The legislative sausage-making factory has been running 24/7 for weeks now, and it looks like we are finally getting close to the end of the line in terms of the Build Back Better Act and the so-called Bipartisan Infrastructure bill.
On Thursday October 28th the text of the proposed Build Back Better Act was released, though some say it is still a work in progress. The infrastructure bill has already passed a Senate vote and the House intends to vote on both bills together, exactly when we don’t yet know.
Our focus here is on the Build Back Better Act. When originally proposed as the American Families Plan by the White House it contained several proposed tax hikes that would affect commercial real estate, and we must admit, that threat was keeping us up nights. Among other tax hikes, the administration and Democrats in Congress had plans to tax capital gains at ordinary rates, eliminate the 1031 exchange rules and do away with the step-up rule, a widely used wealth transfer tool. Any one or combination of those changes to the tax code could have undermined the fundamentals of real estate investing and sent the sector into correction territory.
We are pleased and relieved to see that none of those proposals made it into the legislation, and we are happy that there were enough legislators on both sides of the political aisle who had the good sense not to support them. This is very good news for commercial real estate. Without the disruption of new tax law, it gives the market a chance to continue unabated to respond to normal economic forces that will determine future market trajectory.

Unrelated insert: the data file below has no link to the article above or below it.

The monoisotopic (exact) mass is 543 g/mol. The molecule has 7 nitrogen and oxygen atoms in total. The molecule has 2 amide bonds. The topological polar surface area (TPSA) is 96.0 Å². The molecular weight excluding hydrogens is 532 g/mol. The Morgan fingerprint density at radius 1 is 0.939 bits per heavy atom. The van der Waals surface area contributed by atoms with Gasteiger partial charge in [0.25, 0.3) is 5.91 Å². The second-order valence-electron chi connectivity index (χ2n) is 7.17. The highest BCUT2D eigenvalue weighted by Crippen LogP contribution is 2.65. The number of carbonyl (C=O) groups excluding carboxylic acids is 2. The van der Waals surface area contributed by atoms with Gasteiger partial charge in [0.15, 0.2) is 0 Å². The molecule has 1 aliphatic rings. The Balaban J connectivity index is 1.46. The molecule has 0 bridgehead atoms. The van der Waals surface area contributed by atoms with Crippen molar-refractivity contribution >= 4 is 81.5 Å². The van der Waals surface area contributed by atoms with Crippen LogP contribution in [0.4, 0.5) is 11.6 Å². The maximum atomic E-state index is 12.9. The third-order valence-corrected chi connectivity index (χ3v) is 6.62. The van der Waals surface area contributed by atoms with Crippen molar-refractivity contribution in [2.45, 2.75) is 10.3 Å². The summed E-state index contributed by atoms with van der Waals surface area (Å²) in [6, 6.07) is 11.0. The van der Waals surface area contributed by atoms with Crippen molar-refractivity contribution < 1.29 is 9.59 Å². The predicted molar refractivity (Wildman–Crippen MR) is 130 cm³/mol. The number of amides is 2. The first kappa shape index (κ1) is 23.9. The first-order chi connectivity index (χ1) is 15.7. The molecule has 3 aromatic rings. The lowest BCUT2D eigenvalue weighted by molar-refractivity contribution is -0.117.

While the worst of the tax hikes are not in the bill, several others are. The largest corporations will be hit with a minimum tax of 15% on book income and those making more than $10 million per year will see a surcharge of up to 8% on their income tax bill. Foreign-sourced profits will also see an extra levy. While these new taxes may contribute to inflation as they are passed along to consumers, they shouldn’t have a significant impact on commercial real estate markets across the country. According to the bill’s authors only the top 200 companies and .2% of individual taxpayers would be directly affected.
As we write this post, we still don’t know if and when either bill become law, but it appears likely to us that a close facsimile of what was released on October 28th will make it to the President’s desk. That said, there is still a chance that neither bill passes, an outcome that would be most favorable to commercial real estate. The Bipartisan Infrastructure bill does not contain any tax increases, so it is not likely to impact the commercial real estate market even if it does pass. Though, the injection of that borrowed money could contribute to the inflationary cycle the economy is currently in.
We will be watching the drama unfold in the coming days and will keep you informed. Thankfully, it appears that the commercial real estate market may have dodged a bullet. Give us a call to discuss if you like. We’re here to help.
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